8. Found living in a dried up okra pod in College Station Texas. Two front legs are much longer than back legs and it holds them up and out (like a crawfish) in a “fight me” pose. Okra seed is also in picture for size comparison. Underside and back two sets of legs are paler in comparison to rest of body.

  9. Found this spider on my driveway. Haven’t seen one like it before. Please let me know what it is. Thanks!

  10. Found this spider in a potted lilac in dayton, nevada. Not sure if it’s a true spider. Either it has 4 pairs of legs and the first set and last set are Itty bitty, or it only has 6 legs and those first two are part of its mouth. It did threat display when I went to take a picture. I’ve been watching it walk around in the pot and it tends to keep its but pointed upwards.

  11. I live in PA and have been seeing one of these around the house every once and a while and wanted to see if I should be concerned or not. Would love to know what is. Thanks!

    1. Richard, did you find out if it’s a ground crab? I just found two of these (identical to your photo) in my bathroom. Oregon.

      1. Hi Brook and RIchard, both of these spiders are Xysticus sp. ground crab spiders. An identification on species level is not possible without examining under a microscope – but given your locations in the U.S., I would assume that these two spiders are of different species.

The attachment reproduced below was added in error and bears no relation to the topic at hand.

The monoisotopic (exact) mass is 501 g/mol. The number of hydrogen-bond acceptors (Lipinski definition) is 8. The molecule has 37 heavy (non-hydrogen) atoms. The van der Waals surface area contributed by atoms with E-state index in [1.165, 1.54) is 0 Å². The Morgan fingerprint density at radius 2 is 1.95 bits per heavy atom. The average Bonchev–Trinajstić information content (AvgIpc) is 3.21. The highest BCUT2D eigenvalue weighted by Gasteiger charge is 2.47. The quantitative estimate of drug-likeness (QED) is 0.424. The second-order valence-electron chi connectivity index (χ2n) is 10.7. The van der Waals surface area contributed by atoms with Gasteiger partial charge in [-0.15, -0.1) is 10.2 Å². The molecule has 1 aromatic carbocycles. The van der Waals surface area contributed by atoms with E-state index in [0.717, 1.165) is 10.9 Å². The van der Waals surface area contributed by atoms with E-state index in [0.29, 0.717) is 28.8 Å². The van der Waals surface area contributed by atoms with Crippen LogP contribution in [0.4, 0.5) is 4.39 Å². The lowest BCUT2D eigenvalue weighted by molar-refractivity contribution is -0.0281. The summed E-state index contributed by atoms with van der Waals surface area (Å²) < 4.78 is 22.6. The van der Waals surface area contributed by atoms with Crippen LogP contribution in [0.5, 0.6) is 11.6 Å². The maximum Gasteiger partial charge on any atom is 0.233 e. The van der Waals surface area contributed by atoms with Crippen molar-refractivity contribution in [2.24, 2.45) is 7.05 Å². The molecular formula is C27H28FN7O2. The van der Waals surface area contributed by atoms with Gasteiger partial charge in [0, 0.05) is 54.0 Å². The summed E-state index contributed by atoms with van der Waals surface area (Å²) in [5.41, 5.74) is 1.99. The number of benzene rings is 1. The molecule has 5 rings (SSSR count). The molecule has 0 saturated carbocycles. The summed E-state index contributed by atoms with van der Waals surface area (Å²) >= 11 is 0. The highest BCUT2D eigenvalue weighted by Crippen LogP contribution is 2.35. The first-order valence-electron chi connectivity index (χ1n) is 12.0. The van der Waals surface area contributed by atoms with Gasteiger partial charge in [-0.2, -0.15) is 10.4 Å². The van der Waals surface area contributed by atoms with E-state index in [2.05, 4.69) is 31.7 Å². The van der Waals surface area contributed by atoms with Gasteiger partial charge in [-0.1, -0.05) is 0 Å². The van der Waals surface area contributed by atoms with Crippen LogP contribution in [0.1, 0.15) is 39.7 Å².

12. Was cleaning under furniture and this fellow hitched a ride out my hand. Some variety of ground crab spider maybe? Striking color combination, never seen it before.

    1. Hi Jean, yes, this is some type of crab spider. Possibly a ground crab spider of the genus Xysticus or a relative Thomisid spider.

  13. These bloody xysticus ground crab spiders are being transported by immigrants who don’t fumigate their belongings before moving into multi-unit dwellings. Along with the Cockroaches they bring in, these immigrants also transport these horrible species in that often take several winters to eradicate (as they are not capable of surviving Canadian winters well). The pest-control expert who just inspected our building three days ago indicated a migrant from Afghanistan region had one of the worst infestation of bugs in their unit he’d ever seen and that it had fouled several of the other units in the building as well . . . he called Health and Human Services and reported this but not before these bugs began to use the buildings plumbing to migrate to other tenants units. To say this is a disruption is an understatement and these immigrants who chose to hide this spider and cockroach infestation until it dramatically affected other tentants are going to be evicted rightfully and immediately.

  14. I located this spider in a rock wall, in my yard in North Salt Lake Utah. Varying shades of gray, with no detectable hair. It seemed to have a pear shaped, or teardrop shaped body. Variegated legs With striping that ran from the body to the end of its legs.

  15. This was found hiking within 20 miles of Laramie Wyoming. Am working on a book of landscapes with flora and insects (arachnids) encountered as well. Would appreciate an ID.



  16. Found crawling in my hair after being outside. Roughly size of a quarter. Located in southern Kentucky. Thank you.

  17. Hi, this little spider is most likely a female because it had babies nearby. Found in a basket of strawberries from a local farmer.
    Linda and Ron from Escondido Ca.

  18. Found this in the bathroom. Google lens thought it resembles a crab spider. Never seen one like this through my scouting years. I’m in kcmo